I'm trying to make a subtle/ambient/abstract background like the following:

enter image description here

I am not sure what the style is called, any instructions on how to make that background effect would be much appreciated. Thank you in advance.

  • The background you looking at is called polygon background. Just get any of them, I'm sure there are many free on the web Mar 6, 2016 at 21:30
  • Unless you want me to demonstrate to make your own just write me back here Mar 6, 2016 at 21:30
  • Hey thank you for that lead. I would greatly appreciate you doing a tutorial or giving me a set of instructions on how to do that background. Mar 6, 2016 at 21:42
  • Ok , last question. Do you know how to use c4d ? Mar 6, 2016 at 21:43
  • I would have to say no on that. I understand how to make that effect with the free stuff on the web, but I would really like to see how I can make it on my own. Mar 6, 2016 at 21:45

2 Answers 2


Notice that the background is light in the center and gets dark towards the outside. That means it likely started with a radiant gradient fill that was light in the center and darker towards the outside, like a sun shining in the sky. Creating a gradient fill is a common way to get started creating a background like this.

So you would get started by creating a document of the right pixel dimensions (e.g. HD or 4K size) and creating a radiant gradient fill in a layer, with white at the center, fading to black towards the edges.

Once you have made a gradient fill, duplicate that layer and apply a filter to the duplicate. In your example case, the filter would have been a tessellation filter of some kind, which creates polygons across the layer. Depending on what tool you are using, of course you will have different filters available, so use the one that seems closest if there isn’t an obvious choice called “tessellation” or “polygon fill” or something similar.

In your example image, the polygons are not uniform. If your filter made uniform polygons, then at this point you might want to apply some kind of distortion to the polygon fill. That pushes them into the background further than if they were a repeating pattern with sharp edges.

Once you have applied the filter(s) to your top layer, use the blending mode and opacity controls for that top layer to allow some of the bottom layer with the simple gradient on it to shine through. For example, you can set the top layer to “Color Burn” blending and 50% opacity. Then adjust to taste. The lower the opacity, the less of your filtered pattern you will see. Experiment with different blending modes to get something that pleases your eye.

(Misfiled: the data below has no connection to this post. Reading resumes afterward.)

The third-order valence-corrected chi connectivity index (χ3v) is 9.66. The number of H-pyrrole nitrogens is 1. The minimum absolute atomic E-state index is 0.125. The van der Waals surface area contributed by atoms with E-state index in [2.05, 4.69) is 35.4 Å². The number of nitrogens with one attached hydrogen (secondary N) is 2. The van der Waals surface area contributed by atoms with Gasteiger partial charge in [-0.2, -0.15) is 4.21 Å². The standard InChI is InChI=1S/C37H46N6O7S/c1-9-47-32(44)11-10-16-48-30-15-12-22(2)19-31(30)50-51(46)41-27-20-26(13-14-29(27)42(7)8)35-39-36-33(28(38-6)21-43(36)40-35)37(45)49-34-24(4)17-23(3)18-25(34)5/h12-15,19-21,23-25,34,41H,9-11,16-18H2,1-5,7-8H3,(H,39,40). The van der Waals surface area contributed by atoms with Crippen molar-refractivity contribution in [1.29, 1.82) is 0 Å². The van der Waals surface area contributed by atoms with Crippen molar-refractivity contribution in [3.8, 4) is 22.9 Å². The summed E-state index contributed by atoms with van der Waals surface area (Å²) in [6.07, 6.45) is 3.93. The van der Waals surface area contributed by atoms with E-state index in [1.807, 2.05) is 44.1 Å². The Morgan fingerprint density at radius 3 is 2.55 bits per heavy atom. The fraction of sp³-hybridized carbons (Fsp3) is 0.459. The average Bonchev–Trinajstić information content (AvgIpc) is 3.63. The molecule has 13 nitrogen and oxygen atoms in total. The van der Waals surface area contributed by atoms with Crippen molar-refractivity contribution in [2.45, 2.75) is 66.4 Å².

In your example image, there is also some color variation. So what you can do is duplicate your bottom layer again and move the duplicate to the top of the layer stack, and apply a filter to it that generates some noise like a cloud pattern in a couple of colors, and set the layer to 50% opacity. The variation from the noise will apply to the bottom 2 layers.

Lastly, you might want to apply a blur to your bottom gradient layer so that it is not so obviously a gradient. For example, apply a Gaussian blur and adjust the size until you can still see the glow of the gradient, but without the sharp center.

You might also want to add a little blur to your other layers because blur pushes the entire image into the background, and it is a background that you are creating. But be careful not to go overboard and make your image too muddy.

You can of course keep adding layers and filtering them (or painting on them) and compositing them (adjusting blend modes and opacity and layer order) as you see fit. Of course a very wide variety of abstract images can be created this way.

Once you are done (or at any point along the way) you can export a PNG of your image to use in another composition or in a Web app or wherever, and then save your master document so that you can create additional variations from it at a future time.


Take your background image and make it a layer in Photoshop. Put a white or solid color layer under the background layer. Then reduce the opacity of the background to get the effect you want. Try different blend modes (e.g., overlay, soft light) to get subtle differences, or other blend modes for different effects. Your example may have used a "color" blend mode (way towards the bottom of the pulldown menu).

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